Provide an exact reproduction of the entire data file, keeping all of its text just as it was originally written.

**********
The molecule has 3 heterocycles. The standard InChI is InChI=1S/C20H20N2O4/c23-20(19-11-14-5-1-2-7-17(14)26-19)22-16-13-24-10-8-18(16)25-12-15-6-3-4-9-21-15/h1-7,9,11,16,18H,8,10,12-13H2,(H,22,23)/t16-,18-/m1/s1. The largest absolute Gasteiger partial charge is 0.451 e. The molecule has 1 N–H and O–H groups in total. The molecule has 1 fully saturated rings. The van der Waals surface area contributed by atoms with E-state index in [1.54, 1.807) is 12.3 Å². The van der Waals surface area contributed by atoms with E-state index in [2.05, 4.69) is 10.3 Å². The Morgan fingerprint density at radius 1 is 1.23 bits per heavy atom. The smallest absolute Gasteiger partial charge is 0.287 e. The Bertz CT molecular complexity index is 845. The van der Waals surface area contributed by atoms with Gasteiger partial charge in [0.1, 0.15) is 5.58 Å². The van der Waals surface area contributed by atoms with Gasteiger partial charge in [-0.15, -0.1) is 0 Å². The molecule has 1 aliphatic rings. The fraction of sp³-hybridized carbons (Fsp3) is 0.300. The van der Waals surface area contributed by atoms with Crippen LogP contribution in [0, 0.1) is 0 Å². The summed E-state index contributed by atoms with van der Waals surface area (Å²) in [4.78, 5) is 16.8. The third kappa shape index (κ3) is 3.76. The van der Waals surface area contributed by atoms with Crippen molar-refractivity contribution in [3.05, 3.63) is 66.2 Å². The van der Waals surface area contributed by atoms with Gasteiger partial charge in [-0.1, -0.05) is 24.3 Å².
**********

The molecule has 3 heterocycles. The standard InChI is InChI=1S/C20H20N2O4/c23-20(19-11-14-5-1-2-7-17(14)26-19)22-16-13-24-10-8-18(16)25-12-15-6-3-4-9-21-15/h1-7,9,11,16,18H,8,10,12-13H2,(H,22,23)/t16-,18-/m1/s1. The largest absolute Gasteiger partial charge is 0.451 e. The molecule has 1 N–H and O–H groups in total. The molecule has 1 fully saturated rings. The van der Waals surface area contributed by atoms with E-state index in [1.54, 1.807) is 12.3 Å². The van der Waals surface area contributed by atoms with E-state index in [2.05, 4.69) is 10.3 Å². The Morgan fingerprint density at radius 1 is 1.23 bits per heavy atom. The smallest absolute Gasteiger partial charge is 0.287 e. The Bertz CT molecular complexity index is 845. The van der Waals surface area contributed by atoms with Gasteiger partial charge in [0.1, 0.15) is 5.58 Å². The van der Waals surface area contributed by atoms with Gasteiger partial charge in [-0.15, -0.1) is 0 Å². The molecule has 1 aliphatic rings. The fraction of sp³-hybridized carbons (Fsp3) is 0.300. The van der Waals surface area contributed by atoms with Crippen LogP contribution in [0, 0.1) is 0 Å². The summed E-state index contributed by atoms with van der Waals surface area (Å²) in [4.78, 5) is 16.8. The third kappa shape index (κ3) is 3.76. The van der Waals surface area contributed by atoms with Crippen molar-refractivity contribution in [3.05, 3.63) is 66.2 Å². The van der Waals surface area contributed by atoms with Gasteiger partial charge in [-0.1, -0.05) is 24.3 Å².